Bistros and brasseries reached their height of buzz in the late ’90s/early ’00s (just around the time that Sex and the City made Balthazar in New York a household name). In the years since, such transparently French transplants became somewhat expected, and their cuisine started to seem old hat. Lately, however, we’re seeing a resurgence of interest in French culture—its aesthetics, its foods, and even its lingerie.
No blog da Carla, cheguei a falar da onda francesa que assolou NY este verão, especialmente downtown, onde novas brasseries e bistrôs trouxeram de volta os prazeres (simples) da cozinha francesa. Primeiro foi Monmartre, uma brasserie despojada, com jornais do dia, pratos pequenos, médios e grandes, em Chelsea (que precisava muito). Depois veio Calliope no East Village, com seu menu retro, ostras e coelhos e novos players na gastronomia de NY (o casal Eric Korsch e Ginevra Iverson). O Le Philosophe na Bond Street adicionou alguns toques de haute cuisine, com seus patos e lagostas. Mas o melhor acho que foi o novo de Andrew Carmellini, Lafayette, na Lafayette St, com seu menu gigante, com pratos de todas as regiões da França, ingredients de mercado e comida para o dia a dia. Os preços nem se comparam a São Paulo – o prato mais caro provavelmente sai por $35. Vive La France!
Sushi em Seattle custa uma ninharia e o peixe é sempre fresco. Geralmente vem do Pike Place Market, o centro nervoso da cidade — um mercado centenário com tudo de mais fresco, colorido e vivo. Mas se você tiver que escolher um restaurante só, que vai lembrar pro resto da vida, vá ao Shiro, porque o chef Shiro Kashiba e seu sócio Daisuke aprenderam tudo o que sabem com Jiro Ono (aquele do filme Jiro Dreams of Sushi). Ele só trabalha três dias na semana. Abre às 5:30 da tarde, mas a fila na porta começa às 4:15. A espera vale cada minuto! Shiro é conversador e vai contando histórias diferentes para cada um enquanto prepara um omakaze a gosto do freguês. É como se você fosse cliente regular. Lá de vez em quando pergunta: ‘are you almost full?’ É preciso avisar o chef quando se está ‘almost full’, porque sua pièce-se-resistance chega no final: dessert sushi, que é um hand roll, com ovo, mackerel, uni morno, gengibre e shiso. Sublime.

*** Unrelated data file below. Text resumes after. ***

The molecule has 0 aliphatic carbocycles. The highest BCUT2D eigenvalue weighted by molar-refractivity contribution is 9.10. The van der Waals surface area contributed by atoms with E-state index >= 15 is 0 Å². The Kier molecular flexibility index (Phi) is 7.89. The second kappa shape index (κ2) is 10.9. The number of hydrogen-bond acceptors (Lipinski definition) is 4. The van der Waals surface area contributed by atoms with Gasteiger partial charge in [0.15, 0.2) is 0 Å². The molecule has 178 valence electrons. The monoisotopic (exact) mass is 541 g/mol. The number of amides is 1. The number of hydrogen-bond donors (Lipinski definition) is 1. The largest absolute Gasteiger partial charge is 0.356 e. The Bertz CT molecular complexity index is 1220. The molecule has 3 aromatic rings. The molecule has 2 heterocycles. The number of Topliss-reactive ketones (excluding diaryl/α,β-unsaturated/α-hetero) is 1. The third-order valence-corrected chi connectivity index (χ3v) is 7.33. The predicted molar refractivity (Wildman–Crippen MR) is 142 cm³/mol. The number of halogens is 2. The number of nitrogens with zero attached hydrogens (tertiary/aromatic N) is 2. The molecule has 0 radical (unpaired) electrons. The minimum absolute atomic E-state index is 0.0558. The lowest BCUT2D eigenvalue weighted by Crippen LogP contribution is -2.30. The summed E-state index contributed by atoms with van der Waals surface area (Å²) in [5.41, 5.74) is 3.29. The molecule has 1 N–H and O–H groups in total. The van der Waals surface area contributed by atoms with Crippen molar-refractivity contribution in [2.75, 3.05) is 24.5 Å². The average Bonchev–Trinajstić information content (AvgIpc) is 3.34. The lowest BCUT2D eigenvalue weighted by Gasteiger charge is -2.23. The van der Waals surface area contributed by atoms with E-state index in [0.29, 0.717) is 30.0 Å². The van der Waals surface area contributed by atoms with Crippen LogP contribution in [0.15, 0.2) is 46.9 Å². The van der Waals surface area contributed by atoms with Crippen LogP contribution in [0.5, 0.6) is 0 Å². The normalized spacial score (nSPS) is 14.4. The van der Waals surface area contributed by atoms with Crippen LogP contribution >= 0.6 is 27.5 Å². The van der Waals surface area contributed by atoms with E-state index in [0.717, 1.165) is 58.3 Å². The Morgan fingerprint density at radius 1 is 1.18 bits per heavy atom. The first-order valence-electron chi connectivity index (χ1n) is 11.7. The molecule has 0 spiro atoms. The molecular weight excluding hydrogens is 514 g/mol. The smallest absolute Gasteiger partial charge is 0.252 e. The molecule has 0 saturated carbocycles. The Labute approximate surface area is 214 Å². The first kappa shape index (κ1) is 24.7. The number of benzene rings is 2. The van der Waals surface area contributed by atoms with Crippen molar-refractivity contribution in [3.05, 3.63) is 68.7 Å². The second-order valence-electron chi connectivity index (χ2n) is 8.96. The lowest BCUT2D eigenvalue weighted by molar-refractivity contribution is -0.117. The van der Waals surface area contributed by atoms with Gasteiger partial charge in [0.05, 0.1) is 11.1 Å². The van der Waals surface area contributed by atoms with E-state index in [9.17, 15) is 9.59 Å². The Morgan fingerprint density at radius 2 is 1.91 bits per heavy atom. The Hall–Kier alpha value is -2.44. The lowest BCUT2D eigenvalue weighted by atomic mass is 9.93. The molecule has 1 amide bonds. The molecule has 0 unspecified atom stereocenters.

This is a foodies paradise, or a true food porn site. Beautiful pictures, curated recipes and an easy search engine. It has been compared to StumbleUpon because searching is that easy: type in an ingredient, and Gojee sweeps the web to deliver relevant recipes in seconds, and that includes its history and the looks. One can “like” and “dislike” a page, their least favorite ingredients and cuisines, crave drinks or food, which all makes for smarter search engine and results more personalized over time.
Carlota is a restaurant that became a mandatory reference in the two biggest cities in Brazil. It has a signature kitchen; an ongoing search to update what is considered standard in gastronomical principals, and to reposition culinary situations in this effervescent time we live in. The main force and chef behind Carlota is an old childhood friend, Carla Pernambuco. I just adapted one of her cookbooks, Basketful of (brazilian) Flavors to English. The book was published first in the mid nineties; and now, over 10 years later, it’s still current and fresh. She chef herself has redefined her path during a professional maturing process; however, she has launched new classics revisited by modern techniques. From distant parts of the globe, she has produced combinations that awakened unexpected perceptions to the palate. Her food inspirations travel anywhere from the hills of Minas Gerais to the mountains of Italy, from villages in Vietnam to seedy bars in Rio.